Dementia-related anxiety (DRA) is the concern about current or future cognitive decline and potential diagnosis of Alzheimer’s disease or related dementias (ADRD). Existing research suggests that DRA likely develops due to diverse reasons (e.g., family ADRD history, self-perceived risk, and health-related anxiety), and approaches to managing DRA likely differ as well (e.g., future planning). This study aimed to identify profiles in DRA.
In a cross-sectional study, a convenience sample of US adults ranging in age from 18 to 82 (N = 492, Mage = 49.25, SDage = 15.43) completed online assessments of characteristics associated with DRA. Latent profile analysis was used to uncover distinct DRA profiles and promote understanding of individual characteristics associated with varying levels of DRA; multinomial regression assessed if the profiles are further distinguished by covariates.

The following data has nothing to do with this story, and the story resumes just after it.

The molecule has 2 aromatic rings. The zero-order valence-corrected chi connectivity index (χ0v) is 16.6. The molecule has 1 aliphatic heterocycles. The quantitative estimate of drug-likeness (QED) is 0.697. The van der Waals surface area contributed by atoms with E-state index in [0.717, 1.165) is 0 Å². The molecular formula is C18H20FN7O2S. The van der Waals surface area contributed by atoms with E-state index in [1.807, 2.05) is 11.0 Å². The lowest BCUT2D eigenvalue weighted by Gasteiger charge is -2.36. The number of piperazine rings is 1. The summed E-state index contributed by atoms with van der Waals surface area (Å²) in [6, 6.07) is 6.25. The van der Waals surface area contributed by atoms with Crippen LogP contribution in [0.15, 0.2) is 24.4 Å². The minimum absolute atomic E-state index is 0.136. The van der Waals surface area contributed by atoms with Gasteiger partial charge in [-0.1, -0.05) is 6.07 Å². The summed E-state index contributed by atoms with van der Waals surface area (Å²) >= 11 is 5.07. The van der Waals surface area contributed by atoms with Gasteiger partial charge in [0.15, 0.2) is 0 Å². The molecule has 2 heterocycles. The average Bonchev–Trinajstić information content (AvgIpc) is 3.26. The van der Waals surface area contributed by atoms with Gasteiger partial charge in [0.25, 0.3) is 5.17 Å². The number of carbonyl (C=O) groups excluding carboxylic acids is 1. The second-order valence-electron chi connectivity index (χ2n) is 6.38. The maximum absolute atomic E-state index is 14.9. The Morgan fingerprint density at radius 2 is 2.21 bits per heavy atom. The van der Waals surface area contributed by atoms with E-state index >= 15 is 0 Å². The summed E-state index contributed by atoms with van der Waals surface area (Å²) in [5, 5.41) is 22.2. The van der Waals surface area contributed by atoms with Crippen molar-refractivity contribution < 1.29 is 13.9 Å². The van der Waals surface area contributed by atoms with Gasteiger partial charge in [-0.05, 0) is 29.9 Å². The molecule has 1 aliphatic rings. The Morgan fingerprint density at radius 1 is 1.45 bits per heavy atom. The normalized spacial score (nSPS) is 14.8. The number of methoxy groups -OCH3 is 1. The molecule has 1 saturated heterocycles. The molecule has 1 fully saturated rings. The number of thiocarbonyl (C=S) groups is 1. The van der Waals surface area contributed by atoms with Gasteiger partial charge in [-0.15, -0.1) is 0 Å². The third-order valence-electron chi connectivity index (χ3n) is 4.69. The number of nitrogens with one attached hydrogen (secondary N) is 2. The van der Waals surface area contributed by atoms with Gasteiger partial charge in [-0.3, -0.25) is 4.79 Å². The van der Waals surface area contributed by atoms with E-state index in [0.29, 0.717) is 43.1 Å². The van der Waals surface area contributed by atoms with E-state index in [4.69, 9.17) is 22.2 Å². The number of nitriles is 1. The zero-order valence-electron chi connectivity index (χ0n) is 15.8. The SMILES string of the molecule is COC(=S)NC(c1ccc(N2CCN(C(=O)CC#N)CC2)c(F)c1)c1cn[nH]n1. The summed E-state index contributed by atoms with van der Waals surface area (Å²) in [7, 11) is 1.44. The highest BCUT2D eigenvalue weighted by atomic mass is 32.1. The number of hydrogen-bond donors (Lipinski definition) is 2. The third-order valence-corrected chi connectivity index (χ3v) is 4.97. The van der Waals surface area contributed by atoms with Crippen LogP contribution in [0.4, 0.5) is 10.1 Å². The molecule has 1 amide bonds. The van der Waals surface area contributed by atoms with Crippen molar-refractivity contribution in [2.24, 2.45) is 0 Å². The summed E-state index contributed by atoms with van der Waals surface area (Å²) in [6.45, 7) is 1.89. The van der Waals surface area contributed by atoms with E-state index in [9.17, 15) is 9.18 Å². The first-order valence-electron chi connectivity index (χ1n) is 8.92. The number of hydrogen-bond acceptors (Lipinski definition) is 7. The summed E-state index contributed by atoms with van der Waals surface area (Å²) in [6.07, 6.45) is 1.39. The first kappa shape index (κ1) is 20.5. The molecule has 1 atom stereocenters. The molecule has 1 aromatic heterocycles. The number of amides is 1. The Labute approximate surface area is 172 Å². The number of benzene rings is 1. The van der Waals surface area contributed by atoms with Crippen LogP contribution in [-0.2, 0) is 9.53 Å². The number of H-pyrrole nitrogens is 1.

The resulting four-profile model reveals profile differences are largely due to DRA, self-perceived ADRD risk, and preparedness for future care needs; health-related anxiety, age, ADRD exposure, and anticipated ADRD stigma contribute to profile differences as well. Profiles of the youngest and oldest groups reported the lowest and highest levels of preparedness for future care, along with the lowest DRA and self-perceived risk. Several covariates, particularly those assessing general psychological functioning, were also related to profile membership.
The resulting profiles point to several factors associated with elevated anxiety about ADRD, which do not fully match risk factors for ADRD.